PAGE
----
Talk to him a lot about what you're doing - he won't understand the words but he'll understand the tone you unconsciously put into the words. Cats and their owners develop their own private language to communicate with each other, based on a complicated negotiation between cat and human body and sound language. You will get there.

For now, yes, don't smother him with affection if he isn't asking for it, and make sure that you schedule way more playtime than you think is necessary - he is 7! he needs to run around until he's tired out several times a day! he will exhaust you! Make sure that he has scratching posts and soft things to knead and all the sensory toys so that he can learn to self-regulate that way. And tell him you're proud of him and how big and grown up he is.
posted by Acheman at 5:34 AM on October 27, 2020 [3 favorites]

It is important to have a cat you can pick up to, say, put in a carrier for veterinary care, or to administer medication, even if you wouldn't otherwise pick them up if they don't want that. So I agree with the suggestion from SaltySalticid above, which has generally worked for me with my cats.
posted by miratime at 6:05 AM on October 27, 2020 [2 favorites]

I have an old Ask here about this. We eventually figured out two things:

First, triggers. Our kitty is primarily somehow triggered into attack mode if my hand approaches her from the front. So I pet her from the side whenever possible, and reposition her if I need to.

She does prefer not to be picked up, and so we mostly don't, but if I do it's because I need to, and hold her firmly enough that she gets the message that this isn't optional. She does like to ride on Mr. Dash's shoulder, and mine occasionally - her torso over the shoulder (our hand on top to balance her), and her arms balance on chest.

Second, response is key, kitties are paying attention and are seeking attention. Our worst problem is bedtime, where she'll sit on my chest and want to be petted, and then gets riled up into attack mode on her own (because my hands are coming from her "front"). I say "NO" firmly -- not extra loud, but firm -- and withdraw from her. No more attention from me. She withdraws, looks embarrassed, and tends to behave after that. She has learned over time, too, and it seems like she tries to avoid her own triggers, she'll sit on me sideways instead of face-on.
posted by Dashy at 7:04 AM on October 27, 2020 [1 favorite]

When I was training a young cat, I found that loudly exclaiming the hurt cat sound, kinda like "MAAOW" any time he bit too hard, would always make him stop biting me. Speaking his language seemed to work pretty well.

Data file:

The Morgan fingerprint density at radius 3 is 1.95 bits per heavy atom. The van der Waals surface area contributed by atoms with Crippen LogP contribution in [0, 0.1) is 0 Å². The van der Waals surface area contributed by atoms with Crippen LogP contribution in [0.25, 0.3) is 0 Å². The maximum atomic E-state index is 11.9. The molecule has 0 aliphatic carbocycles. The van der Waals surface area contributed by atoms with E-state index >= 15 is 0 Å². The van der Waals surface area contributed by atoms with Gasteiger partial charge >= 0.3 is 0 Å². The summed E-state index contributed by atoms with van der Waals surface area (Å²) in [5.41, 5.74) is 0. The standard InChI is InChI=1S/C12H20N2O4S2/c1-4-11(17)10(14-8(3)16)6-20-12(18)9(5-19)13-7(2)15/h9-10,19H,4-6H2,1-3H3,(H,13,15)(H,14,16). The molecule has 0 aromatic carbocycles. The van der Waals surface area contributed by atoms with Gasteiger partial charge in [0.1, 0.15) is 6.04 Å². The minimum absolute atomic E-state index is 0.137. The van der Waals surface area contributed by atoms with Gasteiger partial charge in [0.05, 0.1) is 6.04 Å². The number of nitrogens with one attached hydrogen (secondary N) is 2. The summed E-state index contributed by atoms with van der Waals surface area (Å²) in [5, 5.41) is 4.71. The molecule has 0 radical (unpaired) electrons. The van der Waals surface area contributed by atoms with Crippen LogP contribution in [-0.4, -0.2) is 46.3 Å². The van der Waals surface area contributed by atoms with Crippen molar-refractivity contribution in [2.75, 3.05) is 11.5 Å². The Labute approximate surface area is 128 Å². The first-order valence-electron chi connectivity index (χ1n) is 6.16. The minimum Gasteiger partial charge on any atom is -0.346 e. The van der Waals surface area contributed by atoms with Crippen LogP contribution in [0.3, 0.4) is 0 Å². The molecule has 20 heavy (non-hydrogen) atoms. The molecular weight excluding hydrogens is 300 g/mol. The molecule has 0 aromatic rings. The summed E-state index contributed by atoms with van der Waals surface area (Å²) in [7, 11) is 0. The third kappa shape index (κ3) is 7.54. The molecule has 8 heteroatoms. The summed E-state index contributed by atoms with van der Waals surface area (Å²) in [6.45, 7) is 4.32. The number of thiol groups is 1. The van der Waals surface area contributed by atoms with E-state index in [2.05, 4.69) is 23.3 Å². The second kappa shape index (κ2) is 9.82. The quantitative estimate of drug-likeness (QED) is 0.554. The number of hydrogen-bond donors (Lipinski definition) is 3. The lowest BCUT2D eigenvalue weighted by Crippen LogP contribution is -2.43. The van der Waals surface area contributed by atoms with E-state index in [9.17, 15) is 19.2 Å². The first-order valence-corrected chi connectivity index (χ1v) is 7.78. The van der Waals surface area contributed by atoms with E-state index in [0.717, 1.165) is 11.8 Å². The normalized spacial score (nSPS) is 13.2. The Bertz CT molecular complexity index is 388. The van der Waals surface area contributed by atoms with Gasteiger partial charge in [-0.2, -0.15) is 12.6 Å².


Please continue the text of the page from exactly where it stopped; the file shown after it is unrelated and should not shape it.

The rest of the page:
posted by MonsieurBon at 7:28 AM on October 27, 2020 [3 favorites]

Yeah, speaking cat language is kind of a thing. Another example is hissing like a cat is often more useful than saying "no". But I don't recommend using it for discouraging fighting, more for like for when it jumps on your dinner table or starts to knock over your glass etc.
posted by SaltySalticid at 7:46 AM on October 27, 2020 [1 favorite]

7-14ish month old cats are the equivalent of feral 12-15-year-old-humans, and they're absolute little shits with no emotional regulation and no chill and a determination to test every single boundary in existence, plus they're in an enormous growth spurt so if they're awake, they're hangry. Teenage cats are the worst.

But it passes. He should regain quite a bit of chill around the time you realize he suddenly looks like a properly-proportioned adult cat and not a child's drawing of a cat with stick legs.

Do work on training and boundaries, but do it with a grain of salt knowing it won't all stick right now but will get wired into his brain and fully click in later.

Play with him tons, but use not-hands. Stick toys, lasers, throw stuffed toys and balls, get him a cat tree if he doesn't have one, and one of those rings with the ball inside for chasing. Increase his exercise in any way possible, but possibly also augment his diet to get him some extra calories and nutrients. That might mean you use a few spoonfuls of wet food several times a day as a reward for a good play/exercise session*, and THEN when he's worn out and his belly's full try having some petting time, but always stop short of overstimulation/biting.